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Re: Proposal to add a browsing context named "_private"

From: Utkarsh Upadhyay <musically.ut@gmail.com>
Date: Thu, 14 Jan 2016 01:01:22 +0100
Message-ID: <CALh3q9yqmw7TQvXwV4BYR2EPcyvr=erOZku69kZ9GwzFX5PJHw@mail.gmail.com>
To: Crispin Cowan <crispin@microsoft.com>
Cc: Anne van Kesteren <annevk@annevk.nl>, Joel Weinberger <jww@chromium.org>, "timeless@gmail.com" <timeless@gmail.com>, Patrick Toomey <patrick.toomey@github.com>, Richard Barnes <rbarnes@mozilla.com>, WebAppSec WG <public-webappsec@w3.org>
> Let me put this another way: the _private proposal is an attack vector.
It lets a malicious web site block the user’s browser from recording
history data without the user’s consent.

What if we ask the user for consent before opening each link or make the
websites ask for user's permissions explicitly just like for media access?
Would that mitigate the security risk?

~
ut


On Tue, Jan 12, 2016 at 11:57 PM, Crispin Cowan <crispin@microsoft.com>
wrote:

> My comment about bookmarks was a joke: the point of private browsing is to
> not leave tracks on your PC that you have browsed to a particular place.
> Having a bookmark on your PC for “naughty salacious things” is itself an
> obvious trace, and so defeats the purpose.
>
>
>
> Let me put this another way: the _private proposal is an attack vector. It
> lets a malicious web site block the user’s browser from recording history
> data without the user’s consent. If someone were to ship such a feature in
> our browser, I would file a security bug to have it removed.
>
>
>
> *From:* Utkarsh Upadhyay [mailto:musically.ut@gmail.com]
> *Sent:* Tuesday, January 12, 2016 2:38 AM
> *To:* Anne van Kesteren <annevk@annevk.nl>
> *Cc:* Crispin Cowan <crispin@microsoft.com>; Joel Weinberger <
> jww@chromium.org>; timeless@gmail.com; Patrick Toomey <
> patrick.toomey@github.com>; Richard Barnes <rbarnes@mozilla.com>;
> WebAppSec WG <public-webappsec@w3.org>
> *Subject:* Re: Proposal to add a browsing context named "_private"
>
>
>
> > I know! How about letting the user specify that a bookmark should be
> opened in-private? … oh, right :P
>
>
>
> I understand that the comment was made to show that target="_private" will
> not solve all problems associated with opening links in private mode, but
> this set me thinking in another direction.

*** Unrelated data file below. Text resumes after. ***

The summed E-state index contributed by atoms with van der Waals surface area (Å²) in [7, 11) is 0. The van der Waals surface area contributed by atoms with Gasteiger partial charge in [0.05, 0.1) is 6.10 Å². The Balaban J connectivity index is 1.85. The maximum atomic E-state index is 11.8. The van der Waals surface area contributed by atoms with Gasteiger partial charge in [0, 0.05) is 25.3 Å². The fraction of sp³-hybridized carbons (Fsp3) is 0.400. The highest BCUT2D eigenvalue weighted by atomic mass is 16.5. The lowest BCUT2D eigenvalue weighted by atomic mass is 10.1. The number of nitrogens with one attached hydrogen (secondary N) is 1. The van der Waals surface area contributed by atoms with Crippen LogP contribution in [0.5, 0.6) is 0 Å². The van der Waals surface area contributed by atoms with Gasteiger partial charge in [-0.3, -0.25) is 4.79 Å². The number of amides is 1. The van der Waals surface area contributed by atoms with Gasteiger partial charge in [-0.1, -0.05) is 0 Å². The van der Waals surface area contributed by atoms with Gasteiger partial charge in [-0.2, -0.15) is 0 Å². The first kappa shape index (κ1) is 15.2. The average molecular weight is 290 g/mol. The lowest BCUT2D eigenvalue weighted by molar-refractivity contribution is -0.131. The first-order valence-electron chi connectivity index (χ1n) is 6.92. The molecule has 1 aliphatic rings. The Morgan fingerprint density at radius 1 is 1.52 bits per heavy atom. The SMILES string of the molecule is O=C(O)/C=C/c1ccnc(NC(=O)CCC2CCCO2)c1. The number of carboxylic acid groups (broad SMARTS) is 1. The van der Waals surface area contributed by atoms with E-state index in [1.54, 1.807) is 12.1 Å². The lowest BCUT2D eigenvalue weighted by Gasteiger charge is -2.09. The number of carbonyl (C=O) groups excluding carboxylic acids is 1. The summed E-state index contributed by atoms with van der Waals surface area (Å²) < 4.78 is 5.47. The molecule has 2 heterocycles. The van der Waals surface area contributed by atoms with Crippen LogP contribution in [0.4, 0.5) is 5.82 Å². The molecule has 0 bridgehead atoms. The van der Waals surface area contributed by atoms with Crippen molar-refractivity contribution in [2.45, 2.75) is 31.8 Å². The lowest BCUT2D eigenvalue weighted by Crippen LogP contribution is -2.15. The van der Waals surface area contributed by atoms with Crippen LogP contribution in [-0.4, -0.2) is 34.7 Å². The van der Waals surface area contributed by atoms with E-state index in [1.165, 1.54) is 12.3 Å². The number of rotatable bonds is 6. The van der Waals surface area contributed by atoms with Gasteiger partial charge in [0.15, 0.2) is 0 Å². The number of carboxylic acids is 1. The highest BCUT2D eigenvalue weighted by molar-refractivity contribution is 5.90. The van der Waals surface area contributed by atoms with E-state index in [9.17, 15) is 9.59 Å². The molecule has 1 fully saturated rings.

>
> As Crispin's comment points out, bookmarking is also a feature common to
> all browsers and which is, AFAIK, not standardized (notwithstanding the
> link type="bookmark", which doesn't address this feature of browsers
> explicitly).
>
> I don't see any immediate benefit of standardizing it and I actually
> wouldn't support it without some very very good reasons.
>
>
>
> However, the more I think about it, private mode browsing is the kind of
> feature which would really benefit from standardization: it would make the
> developers know what to expect and would make sure that users get the
> similar sort of guarantees across all conforming browsers.
>
> In that spirit, I think a new named browsing context is a good way to
> introduce such a standardization and a way of opening it up to web
> developers.
>
>
>
> ~
>
> ut
>
>
>
>
>
> On Tue, Jan 12, 2016 at 9:18 AM, Anne van Kesteren <annevk@annevk.nl>
> wrote:
>
> On Tue, Jan 12, 2016 at 1:08 AM, Crispin Cowan <crispin@microsoft.com>
> wrote:
> > I think this whole area causes more problems than it solves. I can
> clearly
> > see the problems, much less clear on potential solutions, and really
> vague
> > on the problem it is trying to solve.
>
> It seems pretty clear to me. For some use cases, the website can offer
> better UI than the browser. E.g., for most social media that relates
> around sharing links, as OP suggested, the user could opt-in to
> opening certain links in a "private mode". This is much more
> discoverable than the equivalent feature in a browser and is also more
> usable as you don't have to right-click, hold down a set of keys, or
> some equivalent forgetful thing on your phone.
>
>
> --
> https://annevankesteren.nl/
>
>
>
Received on Thursday, 14 January 2016 00:02:14 UTC

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